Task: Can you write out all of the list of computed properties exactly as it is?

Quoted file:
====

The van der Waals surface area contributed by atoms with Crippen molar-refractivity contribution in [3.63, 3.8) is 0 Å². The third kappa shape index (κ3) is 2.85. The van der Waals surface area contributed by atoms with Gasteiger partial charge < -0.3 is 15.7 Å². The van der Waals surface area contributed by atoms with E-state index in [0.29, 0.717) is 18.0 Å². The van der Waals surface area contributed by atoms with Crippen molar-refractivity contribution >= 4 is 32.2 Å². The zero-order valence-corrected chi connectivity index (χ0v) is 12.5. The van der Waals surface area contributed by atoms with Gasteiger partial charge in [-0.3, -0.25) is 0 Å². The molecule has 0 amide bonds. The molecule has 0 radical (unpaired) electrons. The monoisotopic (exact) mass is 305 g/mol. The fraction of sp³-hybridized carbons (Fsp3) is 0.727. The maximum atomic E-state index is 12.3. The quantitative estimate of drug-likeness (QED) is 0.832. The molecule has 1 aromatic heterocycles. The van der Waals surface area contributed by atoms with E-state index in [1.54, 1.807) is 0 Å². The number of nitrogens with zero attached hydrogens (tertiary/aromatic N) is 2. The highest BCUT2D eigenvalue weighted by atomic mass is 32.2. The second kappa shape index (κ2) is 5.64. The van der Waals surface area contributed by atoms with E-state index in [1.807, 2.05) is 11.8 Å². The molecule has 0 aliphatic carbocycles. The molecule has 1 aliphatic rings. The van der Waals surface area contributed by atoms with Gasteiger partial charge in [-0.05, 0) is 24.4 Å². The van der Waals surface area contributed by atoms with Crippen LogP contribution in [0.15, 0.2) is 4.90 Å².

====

The van der Waals surface area contributed by atoms with Crippen molar-refractivity contribution in [3.63, 3.8) is 0 Å². The third kappa shape index (κ3) is 2.85. The van der Waals surface area contributed by atoms with Gasteiger partial charge < -0.3 is 15.7 Å². The van der Waals surface area contributed by atoms with E-state index in [0.29, 0.717) is 18.0 Å². The van der Waals surface area contributed by atoms with Crippen molar-refractivity contribution >= 4 is 32.2 Å². The zero-order valence-corrected chi connectivity index (χ0v) is 12.5. The van der Waals surface area contributed by atoms with Gasteiger partial charge in [-0.3, -0.25) is 0 Å². The molecule has 0 amide bonds. The molecule has 0 radical (unpaired) electrons. The monoisotopic (exact) mass is 305 g/mol. The fraction of sp³-hybridized carbons (Fsp3) is 0.727. The maximum atomic E-state index is 12.3. The quantitative estimate of drug-likeness (QED) is 0.832. The molecule has 1 aromatic heterocycles. The van der Waals surface area contributed by atoms with E-state index in [1.54, 1.807) is 0 Å². The number of nitrogens with zero attached hydrogens (tertiary/aromatic N) is 2. The highest BCUT2D eigenvalue weighted by atomic mass is 32.2. The second kappa shape index (κ2) is 5.64. The van der Waals surface area contributed by atoms with E-state index in [1.807, 2.05) is 11.8 Å². The molecule has 0 aliphatic carbocycles. The molecule has 1 aliphatic rings. The van der Waals surface area contributed by atoms with Gasteiger partial charge in [-0.05, 0) is 24.4 Å². The van der Waals surface area contributed by atoms with Crippen LogP contribution in [0.15, 0.2) is 4.90 Å².